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Circadian timing of metabolism in C. elegans

Final Report Summary - TIMETAB (Circadian timing of metabolism in C. elegans)

Biological clocks, introduce temporal structure into biological processes, synchronizing events between each other and to the external environment. We are interested on the reciprocal relationship between metabolism and biological rhythms, namely circadian and developmental oscillations. To investigate this, we use the nematode C. elegans, a well-established model for metabolic research and emergent for the study of biological timing. We think that research on C. elegans, an amenable genetic model with short life and generation times will add up important information to the field of biological rhythms.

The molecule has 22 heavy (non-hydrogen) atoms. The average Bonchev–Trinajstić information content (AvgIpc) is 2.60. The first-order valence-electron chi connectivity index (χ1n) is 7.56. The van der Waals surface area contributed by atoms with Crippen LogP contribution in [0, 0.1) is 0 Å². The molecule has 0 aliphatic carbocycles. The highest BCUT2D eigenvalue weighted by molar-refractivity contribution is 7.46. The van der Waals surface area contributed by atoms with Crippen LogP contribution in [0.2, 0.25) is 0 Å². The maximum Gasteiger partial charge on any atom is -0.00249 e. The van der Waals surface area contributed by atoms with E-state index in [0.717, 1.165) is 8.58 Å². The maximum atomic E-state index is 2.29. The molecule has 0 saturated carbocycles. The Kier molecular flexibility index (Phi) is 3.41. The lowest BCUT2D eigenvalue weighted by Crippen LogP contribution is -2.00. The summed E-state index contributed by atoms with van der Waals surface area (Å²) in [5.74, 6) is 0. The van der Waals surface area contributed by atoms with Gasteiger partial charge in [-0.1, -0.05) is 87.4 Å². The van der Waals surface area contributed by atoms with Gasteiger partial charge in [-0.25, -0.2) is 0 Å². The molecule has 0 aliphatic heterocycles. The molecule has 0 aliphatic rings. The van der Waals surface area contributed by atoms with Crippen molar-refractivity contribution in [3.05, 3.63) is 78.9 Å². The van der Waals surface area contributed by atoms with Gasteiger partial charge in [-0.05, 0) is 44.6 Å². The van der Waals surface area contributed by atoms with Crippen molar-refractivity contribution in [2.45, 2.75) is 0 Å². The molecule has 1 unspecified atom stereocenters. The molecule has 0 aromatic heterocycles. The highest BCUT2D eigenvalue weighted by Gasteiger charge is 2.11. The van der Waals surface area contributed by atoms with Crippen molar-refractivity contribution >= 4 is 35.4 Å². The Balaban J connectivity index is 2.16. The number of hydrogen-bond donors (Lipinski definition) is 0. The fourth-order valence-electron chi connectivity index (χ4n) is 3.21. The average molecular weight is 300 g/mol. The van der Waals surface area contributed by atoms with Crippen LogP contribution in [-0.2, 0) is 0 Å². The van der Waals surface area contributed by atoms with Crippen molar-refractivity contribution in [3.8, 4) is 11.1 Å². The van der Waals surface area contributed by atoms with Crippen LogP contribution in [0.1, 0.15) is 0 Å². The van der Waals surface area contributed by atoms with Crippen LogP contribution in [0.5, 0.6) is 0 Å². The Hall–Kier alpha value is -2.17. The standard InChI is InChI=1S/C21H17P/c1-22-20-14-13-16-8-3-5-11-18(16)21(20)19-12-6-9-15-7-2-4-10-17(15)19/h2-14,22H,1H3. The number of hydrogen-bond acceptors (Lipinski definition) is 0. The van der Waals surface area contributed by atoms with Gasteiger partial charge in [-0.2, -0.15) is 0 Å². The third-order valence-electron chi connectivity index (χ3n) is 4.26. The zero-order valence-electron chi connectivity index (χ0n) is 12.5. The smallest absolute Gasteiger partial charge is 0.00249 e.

Multicellular organisms need to adapt their growth to the environmental conditions, like food availability. This means that the developmental clock has to be slowed or even halted in some cases. For this purpose, organisms rely on cell non-autonomous signalling from nutrient sensing pathways that are conserved across metazoans. The signalling from these pathways has to convey the environmental information and adjust proliferation across the different tissues of the organism.
During the implementation of the TiMetab project we have applied a novel technique that we developed (Olmedo et al., 2015. Genetics, 201) to analyse in detail the developmental phenotypes of mutants of the conserved insulin-signalling pathway. We have also measured how the amount of food impacts the speed of the developmental clock. Furthermore, we have studied how starvation induced arrest impacts the later development of the animal.
The results derived from this project are advancing our understanding of C. elegans developmental rhythms and especially of its nutritional control. Besides the inherent relevance for developmental biology, this topic is relevant to human health since imbalance of energy homeostasis is involved in diseases like cancer, diabetes and obesity.


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